1. the item is not a uniformly imposed requirement of the Christian faith and therefore cannot be defined as a manifestation of religion.
    2. banning the item does not put Christians, as a group, at a disadvantage through indirect discrimination. The appeal was not denied because the item was considered a threat to safety.

    On this basis, I doubt that the cases relating to wearing a crucifix will succeed. While I feel compassion for the petitioners, those cases will clearly distinguish the genuine requirements of Christian faith from those religions that prescribe conformity to externalisms of attire.

    Fortunately, Christianity is designed to adapt to the likely total denial of its adherents’ human rights. As Christ said, ‘God is spirit, and his worshipers must worship in spirit and in truth.’ Anything more is the insidious yeast of the Pharisees, tarnishing the purity of internal devotion with repetitive form, ritual and the ostentation of religious symbols.

  3. frednach says:

    I refer to the thoughful analysis written by Josh Rosenberg on Law Gazette last week on this issue. To me the HRA is and always must be a question of balance between the rights of individual’s with the rights perceived by society as norm. The concept of individual expression or thought’s are for ever changing and evolving, what is acceptable today may not be tomorrow and vice versa. Thus the registrar had no civil cremonies to perform when she was first posted and being asked perform these functions now due to legislative changes arisen due to societal values and feelings .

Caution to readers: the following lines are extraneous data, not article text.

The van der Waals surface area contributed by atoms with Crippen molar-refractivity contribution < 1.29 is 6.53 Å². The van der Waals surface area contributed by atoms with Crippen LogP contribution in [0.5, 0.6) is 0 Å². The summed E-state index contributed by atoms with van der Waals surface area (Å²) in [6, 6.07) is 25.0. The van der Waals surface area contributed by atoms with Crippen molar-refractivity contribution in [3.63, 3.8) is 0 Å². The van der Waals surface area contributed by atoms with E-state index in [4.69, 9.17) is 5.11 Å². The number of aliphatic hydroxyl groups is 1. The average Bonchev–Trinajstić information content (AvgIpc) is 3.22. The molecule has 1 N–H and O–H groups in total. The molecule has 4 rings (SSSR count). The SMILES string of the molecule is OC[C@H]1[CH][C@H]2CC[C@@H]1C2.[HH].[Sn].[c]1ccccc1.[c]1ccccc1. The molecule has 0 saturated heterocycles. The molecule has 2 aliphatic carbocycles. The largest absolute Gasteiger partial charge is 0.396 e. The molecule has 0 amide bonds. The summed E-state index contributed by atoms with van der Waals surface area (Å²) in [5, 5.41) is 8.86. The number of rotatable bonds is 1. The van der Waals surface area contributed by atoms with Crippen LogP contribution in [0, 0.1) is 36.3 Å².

The rights of a valued employee, who clearly has strong faith must always be given strong consideration, but equally her religion must not dominate or promote differential treatment so as to breach that concept of equality. Here, surely the employer can permit the employee to function in her post by excusing her civil ceremonies role to be performed by another registrar. But, there may come a time where a particular district has overrding civil ceremonies which makes the employer very difficult to accommodate the employee unless s/he is able to compromise- or find another suitable post elsewhere.

    Equally, wearing religious symbols must not be a front for religious bigortary or promotion of difference. If like here a public official wears a cross clearly visble for all to see (though some might think there are other ways of cementing one’s religion or belief) then if the same public whom she is serving objects in sufficient numbers then clearly the employer must act. To me religion must not be a badge for indifference.

  4. Luis says:

    Ladele and McFarlane don’t seem bothered to offer their services to divorced people or people who openly like to eat shrimps (which is clearly forbidden by the bible!)

    This shows to me that their cases are not about religious freedom, but about personal views which happen to be backed by obscure religious teachings, teachings that apparently they pick and choose as they wish.

    As a layman I probably must be missing the whole point, but the whole thing just seems so silly to me. I find it a disgrace that these people are taking their cases to the Strasbourg court, spending public money and time, just for the right of discriminating in name of religion, while so many others are fighting to end discrimination and bring people together. I have a bad feeling about this and I can’t wait to see the outcome.

  5. Tim says:

    Um, doesn’t the wearing of crosses go against Matthew 6:1-6 ?